Book Review – Thirteen Reasons Why by Jay Asher

You can’t stop the future. You can’t rewind the past. The only way to learn the secret . . . is to press play.
Clay Jensen returns home from school to find a strange package with his name on it lying on his porch. Inside he discovers several cassette tapes recorded by Hannah Baker – his classmate and crush – who committed suicide two weeks earlier. Hannah’s voice tells him that there are thirteen reasons why she decided to end her life. Clay is one of them. If he listens, he’ll find out why. Clay spends the night crisscrossing his town with Hannah as his guide. He becomes a firsthand witness to Hannah’s pain, and as he follows Hannah’s recorded words throughout his town, what he discovers changes his life forever.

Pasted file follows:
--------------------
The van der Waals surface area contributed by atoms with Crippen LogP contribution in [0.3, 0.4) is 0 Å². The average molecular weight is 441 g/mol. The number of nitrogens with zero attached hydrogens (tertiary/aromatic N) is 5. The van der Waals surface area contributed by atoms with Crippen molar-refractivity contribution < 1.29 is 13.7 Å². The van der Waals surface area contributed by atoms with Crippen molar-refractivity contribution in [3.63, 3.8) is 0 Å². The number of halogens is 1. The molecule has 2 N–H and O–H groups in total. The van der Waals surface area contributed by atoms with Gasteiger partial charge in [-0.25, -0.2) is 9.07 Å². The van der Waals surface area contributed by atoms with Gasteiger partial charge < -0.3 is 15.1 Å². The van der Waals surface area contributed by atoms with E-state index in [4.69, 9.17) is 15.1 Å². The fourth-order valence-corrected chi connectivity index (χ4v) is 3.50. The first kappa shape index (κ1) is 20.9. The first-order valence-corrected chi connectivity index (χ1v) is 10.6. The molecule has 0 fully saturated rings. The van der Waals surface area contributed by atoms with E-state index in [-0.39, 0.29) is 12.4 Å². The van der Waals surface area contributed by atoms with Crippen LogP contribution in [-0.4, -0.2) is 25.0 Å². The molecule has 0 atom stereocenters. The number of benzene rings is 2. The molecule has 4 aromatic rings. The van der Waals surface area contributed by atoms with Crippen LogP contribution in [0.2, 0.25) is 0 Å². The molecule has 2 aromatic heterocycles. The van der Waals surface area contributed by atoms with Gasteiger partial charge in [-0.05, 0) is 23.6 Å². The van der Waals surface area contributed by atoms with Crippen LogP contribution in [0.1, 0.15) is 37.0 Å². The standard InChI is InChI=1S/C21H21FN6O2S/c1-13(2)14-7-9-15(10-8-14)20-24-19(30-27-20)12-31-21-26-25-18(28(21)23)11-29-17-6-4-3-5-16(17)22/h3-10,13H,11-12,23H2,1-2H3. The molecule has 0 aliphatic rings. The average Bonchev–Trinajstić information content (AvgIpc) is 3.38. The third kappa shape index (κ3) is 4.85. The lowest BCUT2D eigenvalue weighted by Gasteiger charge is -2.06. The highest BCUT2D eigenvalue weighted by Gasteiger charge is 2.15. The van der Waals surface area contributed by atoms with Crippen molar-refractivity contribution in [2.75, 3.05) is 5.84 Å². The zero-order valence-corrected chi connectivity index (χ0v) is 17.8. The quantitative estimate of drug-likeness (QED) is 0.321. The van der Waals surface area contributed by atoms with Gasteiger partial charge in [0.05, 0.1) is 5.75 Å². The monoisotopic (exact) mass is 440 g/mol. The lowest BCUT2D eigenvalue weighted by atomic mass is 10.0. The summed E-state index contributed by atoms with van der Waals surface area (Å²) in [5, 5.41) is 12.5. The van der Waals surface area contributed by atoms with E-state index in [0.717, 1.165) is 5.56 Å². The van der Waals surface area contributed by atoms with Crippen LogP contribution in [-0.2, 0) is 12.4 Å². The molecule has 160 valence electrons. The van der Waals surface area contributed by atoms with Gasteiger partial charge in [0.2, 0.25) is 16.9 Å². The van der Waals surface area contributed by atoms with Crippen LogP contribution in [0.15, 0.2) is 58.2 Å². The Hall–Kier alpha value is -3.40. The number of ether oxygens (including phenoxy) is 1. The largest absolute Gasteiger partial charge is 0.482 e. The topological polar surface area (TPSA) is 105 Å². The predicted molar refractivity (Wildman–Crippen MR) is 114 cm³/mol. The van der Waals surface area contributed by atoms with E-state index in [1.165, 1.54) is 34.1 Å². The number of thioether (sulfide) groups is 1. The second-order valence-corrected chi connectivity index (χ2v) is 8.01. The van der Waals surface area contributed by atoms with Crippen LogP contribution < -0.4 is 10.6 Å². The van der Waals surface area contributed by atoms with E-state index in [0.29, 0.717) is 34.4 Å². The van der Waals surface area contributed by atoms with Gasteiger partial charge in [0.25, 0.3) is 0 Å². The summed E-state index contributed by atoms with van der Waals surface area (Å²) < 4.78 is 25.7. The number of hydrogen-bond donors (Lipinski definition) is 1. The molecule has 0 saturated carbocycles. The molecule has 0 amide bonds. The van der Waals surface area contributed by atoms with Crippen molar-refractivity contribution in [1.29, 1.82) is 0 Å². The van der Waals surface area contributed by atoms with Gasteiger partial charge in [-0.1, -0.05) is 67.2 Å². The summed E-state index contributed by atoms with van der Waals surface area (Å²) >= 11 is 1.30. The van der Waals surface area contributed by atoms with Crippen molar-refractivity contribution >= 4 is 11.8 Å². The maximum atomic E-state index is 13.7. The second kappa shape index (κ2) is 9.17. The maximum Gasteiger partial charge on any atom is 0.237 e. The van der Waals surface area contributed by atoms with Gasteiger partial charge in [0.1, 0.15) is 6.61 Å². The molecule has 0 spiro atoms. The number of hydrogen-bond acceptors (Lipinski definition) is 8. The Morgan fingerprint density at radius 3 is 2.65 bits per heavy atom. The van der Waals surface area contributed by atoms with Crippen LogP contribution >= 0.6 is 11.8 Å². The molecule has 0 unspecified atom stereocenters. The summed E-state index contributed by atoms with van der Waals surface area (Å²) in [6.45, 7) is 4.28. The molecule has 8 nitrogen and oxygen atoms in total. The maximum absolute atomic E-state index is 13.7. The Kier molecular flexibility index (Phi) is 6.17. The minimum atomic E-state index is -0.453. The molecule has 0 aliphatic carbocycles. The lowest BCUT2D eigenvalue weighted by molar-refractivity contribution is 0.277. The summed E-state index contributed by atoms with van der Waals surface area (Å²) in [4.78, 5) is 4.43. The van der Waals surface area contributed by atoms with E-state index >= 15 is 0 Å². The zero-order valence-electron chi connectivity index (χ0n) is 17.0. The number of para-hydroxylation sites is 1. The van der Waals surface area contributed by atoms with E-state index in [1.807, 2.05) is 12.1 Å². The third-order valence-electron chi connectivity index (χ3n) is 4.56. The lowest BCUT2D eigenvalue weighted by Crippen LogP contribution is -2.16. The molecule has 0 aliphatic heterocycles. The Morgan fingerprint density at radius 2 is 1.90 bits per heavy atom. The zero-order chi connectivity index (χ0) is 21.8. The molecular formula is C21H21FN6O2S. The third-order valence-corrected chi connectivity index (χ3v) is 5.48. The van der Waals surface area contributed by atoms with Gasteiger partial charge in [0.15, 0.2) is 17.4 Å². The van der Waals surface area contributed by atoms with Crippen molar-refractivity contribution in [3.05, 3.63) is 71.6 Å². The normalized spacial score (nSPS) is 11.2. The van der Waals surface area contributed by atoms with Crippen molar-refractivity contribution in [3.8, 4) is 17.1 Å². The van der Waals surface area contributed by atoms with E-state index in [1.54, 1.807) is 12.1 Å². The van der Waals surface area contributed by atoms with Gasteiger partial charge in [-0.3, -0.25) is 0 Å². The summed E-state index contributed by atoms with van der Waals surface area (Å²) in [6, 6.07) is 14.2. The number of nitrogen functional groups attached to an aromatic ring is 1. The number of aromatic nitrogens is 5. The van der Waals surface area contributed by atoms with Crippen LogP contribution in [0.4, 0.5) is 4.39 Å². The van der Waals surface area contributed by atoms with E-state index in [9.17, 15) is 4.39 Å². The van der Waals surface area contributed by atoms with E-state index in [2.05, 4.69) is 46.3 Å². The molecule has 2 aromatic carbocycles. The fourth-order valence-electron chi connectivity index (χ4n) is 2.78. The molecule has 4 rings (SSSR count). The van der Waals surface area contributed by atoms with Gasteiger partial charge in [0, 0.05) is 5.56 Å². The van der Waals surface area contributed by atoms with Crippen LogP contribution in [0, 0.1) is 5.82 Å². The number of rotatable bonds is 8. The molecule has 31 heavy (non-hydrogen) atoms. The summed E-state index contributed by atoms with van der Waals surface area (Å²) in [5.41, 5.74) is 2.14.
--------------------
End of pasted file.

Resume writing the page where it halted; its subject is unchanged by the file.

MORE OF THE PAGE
Genre: Young Adult

Rating: 4 stars


I finally read Jay Asher’s Thirteen Reasons Why and just in time for the new Netflix tv show based on the book.

It’s such a heartbreaking story, about a young girl who had her whole life ahead of her and she threw it away.

I’ve seen that some readers have left low reviews saying that Hannah let small things get her down, that she died for nothing.

But they weren’t small things. Hannah’s suicide – it was such a waste. But that’s how depression works. Insidious. How it creeps up on you and you don’t notice until it’s too late. How your life feels hopeless. If you’re not strong enough, can’t will yourself out of it, it can drown you. And when you’re drowning, you’re unable to call for help, unable to accept it when it’s given.

She got to a point where she lost any self-respect for herself. She didn’t have the willpower or the courage to do the right thing. That, more than anything, drowned her.